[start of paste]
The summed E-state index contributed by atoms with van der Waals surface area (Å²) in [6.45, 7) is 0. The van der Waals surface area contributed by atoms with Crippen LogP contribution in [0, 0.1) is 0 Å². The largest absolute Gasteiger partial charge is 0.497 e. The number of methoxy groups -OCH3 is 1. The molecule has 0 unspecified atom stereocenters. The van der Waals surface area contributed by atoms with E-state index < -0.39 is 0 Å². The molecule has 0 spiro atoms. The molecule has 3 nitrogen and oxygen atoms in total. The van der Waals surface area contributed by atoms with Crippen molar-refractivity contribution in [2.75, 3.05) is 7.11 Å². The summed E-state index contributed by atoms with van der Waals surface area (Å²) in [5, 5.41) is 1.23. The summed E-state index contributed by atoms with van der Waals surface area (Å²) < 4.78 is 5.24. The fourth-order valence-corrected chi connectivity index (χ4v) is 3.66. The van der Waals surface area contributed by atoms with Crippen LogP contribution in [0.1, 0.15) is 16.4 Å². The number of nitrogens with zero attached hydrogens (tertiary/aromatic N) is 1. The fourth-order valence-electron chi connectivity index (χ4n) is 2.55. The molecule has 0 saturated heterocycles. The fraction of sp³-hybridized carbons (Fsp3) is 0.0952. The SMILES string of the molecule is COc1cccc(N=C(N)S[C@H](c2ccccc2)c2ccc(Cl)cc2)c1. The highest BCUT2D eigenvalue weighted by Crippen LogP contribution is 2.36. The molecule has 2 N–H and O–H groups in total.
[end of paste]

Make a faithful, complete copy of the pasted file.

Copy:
The summed E-state index contributed by atoms with van der Waals surface area (Å²) in [6.45, 7) is 0. The van der Waals surface area contributed by atoms with Crippen LogP contribution in [0, 0.1) is 0 Å². The largest absolute Gasteiger partial charge is 0.497 e. The number of methoxy groups -OCH3 is 1. The molecule has 0 unspecified atom stereocenters. The van der Waals surface area contributed by atoms with E-state index < -0.39 is 0 Å². The molecule has 0 spiro atoms. The molecule has 3 nitrogen and oxygen atoms in total. The van der Waals surface area contributed by atoms with Crippen molar-refractivity contribution in [2.75, 3.05) is 7.11 Å². The summed E-state index contributed by atoms with van der Waals surface area (Å²) in [5, 5.41) is 1.23. The summed E-state index contributed by atoms with van der Waals surface area (Å²) < 4.78 is 5.24. The fourth-order valence-corrected chi connectivity index (χ4v) is 3.66. The van der Waals surface area contributed by atoms with Crippen LogP contribution in [0.1, 0.15) is 16.4 Å². The number of nitrogens with zero attached hydrogens (tertiary/aromatic N) is 1. The fourth-order valence-electron chi connectivity index (χ4n) is 2.55. The molecule has 0 saturated heterocycles. The fraction of sp³-hybridized carbons (Fsp3) is 0.0952. The SMILES string of the molecule is COc1cccc(N=C(N)S[C@H](c2ccccc2)c2ccc(Cl)cc2)c1. The highest BCUT2D eigenvalue weighted by Crippen LogP contribution is 2.36. The molecule has 2 N–H and O–H groups in total.